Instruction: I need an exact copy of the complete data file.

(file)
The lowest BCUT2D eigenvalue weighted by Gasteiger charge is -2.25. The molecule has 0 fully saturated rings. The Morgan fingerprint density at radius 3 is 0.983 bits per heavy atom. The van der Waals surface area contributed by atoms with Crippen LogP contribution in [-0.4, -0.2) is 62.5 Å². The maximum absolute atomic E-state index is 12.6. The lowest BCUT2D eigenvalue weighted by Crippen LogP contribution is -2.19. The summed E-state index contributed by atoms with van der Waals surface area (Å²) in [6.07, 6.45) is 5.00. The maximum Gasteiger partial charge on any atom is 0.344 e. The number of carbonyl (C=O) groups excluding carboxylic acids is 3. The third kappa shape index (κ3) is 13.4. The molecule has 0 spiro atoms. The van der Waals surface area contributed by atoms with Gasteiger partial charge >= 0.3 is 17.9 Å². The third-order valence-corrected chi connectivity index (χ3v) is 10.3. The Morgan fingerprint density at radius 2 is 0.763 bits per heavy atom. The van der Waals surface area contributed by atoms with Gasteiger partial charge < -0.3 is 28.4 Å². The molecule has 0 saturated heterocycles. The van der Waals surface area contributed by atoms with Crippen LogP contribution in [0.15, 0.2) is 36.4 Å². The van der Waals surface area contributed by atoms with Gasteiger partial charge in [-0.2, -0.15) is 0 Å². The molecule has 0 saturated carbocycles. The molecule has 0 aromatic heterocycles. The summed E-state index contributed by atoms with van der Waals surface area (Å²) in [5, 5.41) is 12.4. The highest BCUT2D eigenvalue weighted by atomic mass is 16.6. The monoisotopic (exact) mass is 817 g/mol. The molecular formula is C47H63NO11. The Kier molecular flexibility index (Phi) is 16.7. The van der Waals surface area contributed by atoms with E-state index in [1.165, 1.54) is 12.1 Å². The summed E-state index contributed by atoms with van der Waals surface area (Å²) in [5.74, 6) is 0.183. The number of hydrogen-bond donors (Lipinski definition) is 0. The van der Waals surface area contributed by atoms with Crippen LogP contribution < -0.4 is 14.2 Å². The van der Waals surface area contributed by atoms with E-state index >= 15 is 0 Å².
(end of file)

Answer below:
The lowest BCUT2D eigenvalue weighted by Gasteiger charge is -2.25. The molecule has 0 fully saturated rings. The Morgan fingerprint density at radius 3 is 0.983 bits per heavy atom. The van der Waals surface area contributed by atoms with Crippen LogP contribution in [-0.4, -0.2) is 62.5 Å². The maximum absolute atomic E-state index is 12.6. The lowest BCUT2D eigenvalue weighted by Crippen LogP contribution is -2.19. The summed E-state index contributed by atoms with van der Waals surface area (Å²) in [6.07, 6.45) is 5.00. The maximum Gasteiger partial charge on any atom is 0.344 e. The number of carbonyl (C=O) groups excluding carboxylic acids is 3. The third kappa shape index (κ3) is 13.4. The molecule has 0 spiro atoms. The van der Waals surface area contributed by atoms with Gasteiger partial charge >= 0.3 is 17.9 Å². The third-order valence-corrected chi connectivity index (χ3v) is 10.3. The Morgan fingerprint density at radius 2 is 0.763 bits per heavy atom. The van der Waals surface area contributed by atoms with Gasteiger partial charge < -0.3 is 28.4 Å². The molecule has 0 saturated heterocycles. The van der Waals surface area contributed by atoms with Crippen LogP contribution in [0.15, 0.2) is 36.4 Å². The van der Waals surface area contributed by atoms with Gasteiger partial charge in [-0.2, -0.15) is 0 Å². The molecule has 0 saturated carbocycles. The molecule has 0 aromatic heterocycles. The summed E-state index contributed by atoms with van der Waals surface area (Å²) in [5, 5.41) is 12.4. The highest BCUT2D eigenvalue weighted by atomic mass is 16.6. The monoisotopic (exact) mass is 817 g/mol. The molecular formula is C47H63NO11. The Kier molecular flexibility index (Phi) is 16.7. The van der Waals surface area contributed by atoms with E-state index in [1.165, 1.54) is 12.1 Å². The summed E-state index contributed by atoms with van der Waals surface area (Å²) in [5.74, 6) is 0.183. The number of hydrogen-bond donors (Lipinski definition) is 0. The van der Waals surface area contributed by atoms with Crippen LogP contribution < -0.4 is 14.2 Å². The van der Waals surface area contributed by atoms with E-state index >= 15 is 0 Å².